A character with a pre-determined backstory comes ready-made. To decide what this person will think, say, or do one need only consult the backstory. A simple backstory could be a great resource. It could give focus and direction to a character, and maybe a whole story if that story revolves around the character. Creating an overly-detailed backstory on the other hand would be burdensome, both in the process of creating that backstory before any real writing has occurred, and by the fact that one might feel pressured to regurgitate it all in an over-long explanatory passage. I have a feeling that a detailed backstory will feel more natural, more right if it is developed gradually within a narrative rather than dropped in from outside.
The "nothing at all" approach would simply be the barebones method taken to the extreme. One starts with only the fact of a person; a minimal being. This person has no age, gender, location, life story, no detail of any kind, only his or her humanity. The personality of the character comes out as the character speaks, as the author makes decisions. The details of the character’s fictional life are built up in the stream of the story. Decisions pile upon decisions and the character goes from being a stripped down one-dimensional identity to three-dimensional paper person. The summation of this style would be that no decisions are made about the character beforehand. All decisions are made on paper.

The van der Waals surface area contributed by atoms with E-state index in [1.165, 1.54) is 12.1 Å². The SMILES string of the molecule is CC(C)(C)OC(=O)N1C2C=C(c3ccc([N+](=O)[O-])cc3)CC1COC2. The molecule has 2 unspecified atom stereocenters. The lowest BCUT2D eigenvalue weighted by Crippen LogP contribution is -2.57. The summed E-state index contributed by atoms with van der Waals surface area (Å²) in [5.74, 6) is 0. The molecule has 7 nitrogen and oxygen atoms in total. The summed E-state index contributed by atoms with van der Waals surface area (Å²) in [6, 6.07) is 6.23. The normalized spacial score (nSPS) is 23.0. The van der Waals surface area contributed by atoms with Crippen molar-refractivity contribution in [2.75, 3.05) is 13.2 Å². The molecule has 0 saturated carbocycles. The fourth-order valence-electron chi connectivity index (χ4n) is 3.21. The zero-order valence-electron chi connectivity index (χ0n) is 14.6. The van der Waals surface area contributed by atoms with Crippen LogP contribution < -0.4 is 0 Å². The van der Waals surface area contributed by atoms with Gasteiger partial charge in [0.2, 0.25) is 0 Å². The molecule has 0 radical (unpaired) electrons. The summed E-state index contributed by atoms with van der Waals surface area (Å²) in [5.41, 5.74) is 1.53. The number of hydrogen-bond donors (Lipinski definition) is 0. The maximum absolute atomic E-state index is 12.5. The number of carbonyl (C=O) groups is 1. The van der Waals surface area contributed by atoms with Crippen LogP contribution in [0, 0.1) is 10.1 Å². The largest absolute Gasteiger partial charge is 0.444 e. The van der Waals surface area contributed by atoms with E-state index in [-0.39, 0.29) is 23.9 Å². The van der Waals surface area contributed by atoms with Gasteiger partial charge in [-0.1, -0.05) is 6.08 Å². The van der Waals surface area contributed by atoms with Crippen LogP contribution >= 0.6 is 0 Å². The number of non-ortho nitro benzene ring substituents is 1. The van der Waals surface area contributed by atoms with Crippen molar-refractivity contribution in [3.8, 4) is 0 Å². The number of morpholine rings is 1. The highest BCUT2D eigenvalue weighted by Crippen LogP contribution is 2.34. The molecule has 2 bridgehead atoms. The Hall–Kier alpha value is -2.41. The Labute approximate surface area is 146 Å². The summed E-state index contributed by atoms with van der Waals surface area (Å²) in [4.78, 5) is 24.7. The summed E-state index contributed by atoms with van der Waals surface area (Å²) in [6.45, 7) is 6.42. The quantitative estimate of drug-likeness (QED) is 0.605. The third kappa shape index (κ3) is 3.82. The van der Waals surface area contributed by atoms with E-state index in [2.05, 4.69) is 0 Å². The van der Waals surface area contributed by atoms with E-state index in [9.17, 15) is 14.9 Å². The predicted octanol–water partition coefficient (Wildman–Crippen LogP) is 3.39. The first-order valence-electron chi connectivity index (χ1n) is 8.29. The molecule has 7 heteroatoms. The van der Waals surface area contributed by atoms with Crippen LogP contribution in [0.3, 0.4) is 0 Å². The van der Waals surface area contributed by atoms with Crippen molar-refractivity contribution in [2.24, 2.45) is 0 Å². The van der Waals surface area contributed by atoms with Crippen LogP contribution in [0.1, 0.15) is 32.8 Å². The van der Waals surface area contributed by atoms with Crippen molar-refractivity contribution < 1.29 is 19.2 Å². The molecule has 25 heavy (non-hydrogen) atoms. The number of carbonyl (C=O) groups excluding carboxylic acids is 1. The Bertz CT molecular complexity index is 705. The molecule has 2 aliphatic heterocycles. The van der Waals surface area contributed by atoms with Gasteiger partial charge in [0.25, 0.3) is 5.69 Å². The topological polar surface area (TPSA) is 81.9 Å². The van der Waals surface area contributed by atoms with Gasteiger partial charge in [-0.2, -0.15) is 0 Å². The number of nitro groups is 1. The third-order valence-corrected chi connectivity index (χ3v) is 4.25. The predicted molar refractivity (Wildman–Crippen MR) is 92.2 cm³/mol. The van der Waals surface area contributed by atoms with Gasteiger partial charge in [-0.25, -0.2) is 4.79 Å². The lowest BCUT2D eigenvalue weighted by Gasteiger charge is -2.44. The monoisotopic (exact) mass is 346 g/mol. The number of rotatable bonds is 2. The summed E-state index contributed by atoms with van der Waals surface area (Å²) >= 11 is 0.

If these are the ways to construct characters, how does one construct a world? Most fiction writers borrow heavily from reality, and just change minor details, or perhaps add details: the details of their characters’ lives. Although fiction-worlds can vary wildly from reality as we know it (e.g.: Most science fiction), all fiction shares the infrastructure of the "laws" of interpersonal relation and interaction, societal functions, dynamics. Even if an author tries to reinvent or distort these things, he must still rely on what is. He cannot start from scratch.
What can an author do then? I think worlds are built in basically the same way as characters. What has already been said about characters applies to worlds. In fact, one might even say that a world is a character, always in the background but unavoidably flavouring and directing events. Worlds have personalities. They are corporate beings that speak with millions of voices and events at once. As much as a story is about its characters, it is about the world of those characters.
I’ve got a lot of words ahead of me . . .